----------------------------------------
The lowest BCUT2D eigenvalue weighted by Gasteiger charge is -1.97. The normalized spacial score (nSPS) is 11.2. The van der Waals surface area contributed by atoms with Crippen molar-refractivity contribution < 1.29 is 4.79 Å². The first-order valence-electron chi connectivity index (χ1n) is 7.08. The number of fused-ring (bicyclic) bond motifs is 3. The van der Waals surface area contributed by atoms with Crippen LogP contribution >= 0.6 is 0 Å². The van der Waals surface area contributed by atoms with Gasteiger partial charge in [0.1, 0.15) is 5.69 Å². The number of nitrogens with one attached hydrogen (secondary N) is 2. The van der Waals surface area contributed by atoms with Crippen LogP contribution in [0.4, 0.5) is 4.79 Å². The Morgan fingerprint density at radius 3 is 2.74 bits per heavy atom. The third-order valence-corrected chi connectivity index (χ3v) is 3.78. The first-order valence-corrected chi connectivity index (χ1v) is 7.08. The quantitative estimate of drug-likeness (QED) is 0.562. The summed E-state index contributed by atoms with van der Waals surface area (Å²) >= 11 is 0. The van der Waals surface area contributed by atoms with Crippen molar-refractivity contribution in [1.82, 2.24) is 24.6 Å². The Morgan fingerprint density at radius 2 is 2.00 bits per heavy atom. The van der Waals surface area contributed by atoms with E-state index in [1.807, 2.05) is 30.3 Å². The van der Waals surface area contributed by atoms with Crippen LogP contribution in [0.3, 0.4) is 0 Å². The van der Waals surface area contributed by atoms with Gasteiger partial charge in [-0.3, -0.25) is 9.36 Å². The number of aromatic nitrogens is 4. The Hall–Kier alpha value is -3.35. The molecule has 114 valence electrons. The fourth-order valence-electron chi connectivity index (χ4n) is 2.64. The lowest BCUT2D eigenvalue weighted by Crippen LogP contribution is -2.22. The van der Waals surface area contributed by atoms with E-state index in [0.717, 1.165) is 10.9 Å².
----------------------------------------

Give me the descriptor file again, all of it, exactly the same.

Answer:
The lowest BCUT2D eigenvalue weighted by Gasteiger charge is -1.97. The normalized spacial score (nSPS) is 11.2. The van der Waals surface area contributed by atoms with Crippen molar-refractivity contribution < 1.29 is 4.79 Å². The first-order valence-electron chi connectivity index (χ1n) is 7.08. The number of fused-ring (bicyclic) bond motifs is 3. The van der Waals surface area contributed by atoms with Crippen LogP contribution >= 0.6 is 0 Å². The van der Waals surface area contributed by atoms with Gasteiger partial charge in [0.1, 0.15) is 5.69 Å². The number of nitrogens with one attached hydrogen (secondary N) is 2. The van der Waals surface area contributed by atoms with Crippen LogP contribution in [0.4, 0.5) is 4.79 Å². The Morgan fingerprint density at radius 3 is 2.74 bits per heavy atom. The third-order valence-corrected chi connectivity index (χ3v) is 3.78. The first-order valence-corrected chi connectivity index (χ1v) is 7.08. The quantitative estimate of drug-likeness (QED) is 0.562. The summed E-state index contributed by atoms with van der Waals surface area (Å²) >= 11 is 0. The van der Waals surface area contributed by atoms with Crippen molar-refractivity contribution in [1.82, 2.24) is 24.6 Å². The Morgan fingerprint density at radius 2 is 2.00 bits per heavy atom. The van der Waals surface area contributed by atoms with E-state index in [1.807, 2.05) is 30.3 Å². The van der Waals surface area contributed by atoms with Crippen LogP contribution in [0.3, 0.4) is 0 Å². The van der Waals surface area contributed by atoms with Gasteiger partial charge in [-0.3, -0.25) is 9.36 Å². The number of aromatic nitrogens is 4. The Hall–Kier alpha value is -3.35. The molecule has 114 valence electrons. The fourth-order valence-electron chi connectivity index (χ4n) is 2.64. The lowest BCUT2D eigenvalue weighted by Crippen LogP contribution is -2.22. The van der Waals surface area contributed by atoms with E-state index in [0.717, 1.165) is 10.9 Å².